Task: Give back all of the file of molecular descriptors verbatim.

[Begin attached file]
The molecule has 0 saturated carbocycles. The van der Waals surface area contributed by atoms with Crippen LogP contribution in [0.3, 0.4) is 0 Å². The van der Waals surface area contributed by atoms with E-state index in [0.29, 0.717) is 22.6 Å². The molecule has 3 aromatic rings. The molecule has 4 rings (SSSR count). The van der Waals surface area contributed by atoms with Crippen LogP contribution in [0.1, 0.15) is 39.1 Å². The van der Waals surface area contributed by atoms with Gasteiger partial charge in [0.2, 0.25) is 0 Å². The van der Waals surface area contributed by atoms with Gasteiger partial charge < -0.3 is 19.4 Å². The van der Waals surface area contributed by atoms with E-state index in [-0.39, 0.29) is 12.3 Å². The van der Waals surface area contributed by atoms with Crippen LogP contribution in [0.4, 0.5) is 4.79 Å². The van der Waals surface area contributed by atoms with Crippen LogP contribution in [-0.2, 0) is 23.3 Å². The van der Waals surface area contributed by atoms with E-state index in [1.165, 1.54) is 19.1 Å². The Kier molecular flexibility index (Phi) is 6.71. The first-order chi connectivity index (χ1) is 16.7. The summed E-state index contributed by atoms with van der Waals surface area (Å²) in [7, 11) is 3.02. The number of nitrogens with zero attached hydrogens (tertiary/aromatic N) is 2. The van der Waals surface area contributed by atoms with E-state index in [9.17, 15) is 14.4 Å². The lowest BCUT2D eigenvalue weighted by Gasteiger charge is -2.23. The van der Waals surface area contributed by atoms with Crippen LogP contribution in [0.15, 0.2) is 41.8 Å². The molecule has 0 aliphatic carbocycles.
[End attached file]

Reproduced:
The molecule has 0 saturated carbocycles. The van der Waals surface area contributed by atoms with Crippen LogP contribution in [0.3, 0.4) is 0 Å². The van der Waals surface area contributed by atoms with E-state index in [0.29, 0.717) is 22.6 Å². The molecule has 3 aromatic rings. The molecule has 4 rings (SSSR count). The van der Waals surface area contributed by atoms with Crippen LogP contribution in [0.1, 0.15) is 39.1 Å². The van der Waals surface area contributed by atoms with Gasteiger partial charge in [0.2, 0.25) is 0 Å². The van der Waals surface area contributed by atoms with Gasteiger partial charge < -0.3 is 19.4 Å². The van der Waals surface area contributed by atoms with E-state index in [-0.39, 0.29) is 12.3 Å². The van der Waals surface area contributed by atoms with Crippen LogP contribution in [0.4, 0.5) is 4.79 Å². The van der Waals surface area contributed by atoms with Crippen LogP contribution in [-0.2, 0) is 23.3 Å². The van der Waals surface area contributed by atoms with E-state index in [1.165, 1.54) is 19.1 Å². The Kier molecular flexibility index (Phi) is 6.71. The first-order chi connectivity index (χ1) is 16.7. The summed E-state index contributed by atoms with van der Waals surface area (Å²) in [7, 11) is 3.02. The number of nitrogens with zero attached hydrogens (tertiary/aromatic N) is 2. The van der Waals surface area contributed by atoms with E-state index in [9.17, 15) is 14.4 Å². The lowest BCUT2D eigenvalue weighted by Gasteiger charge is -2.23. The van der Waals surface area contributed by atoms with Crippen LogP contribution in [0.15, 0.2) is 41.8 Å². The molecule has 0 aliphatic carbocycles.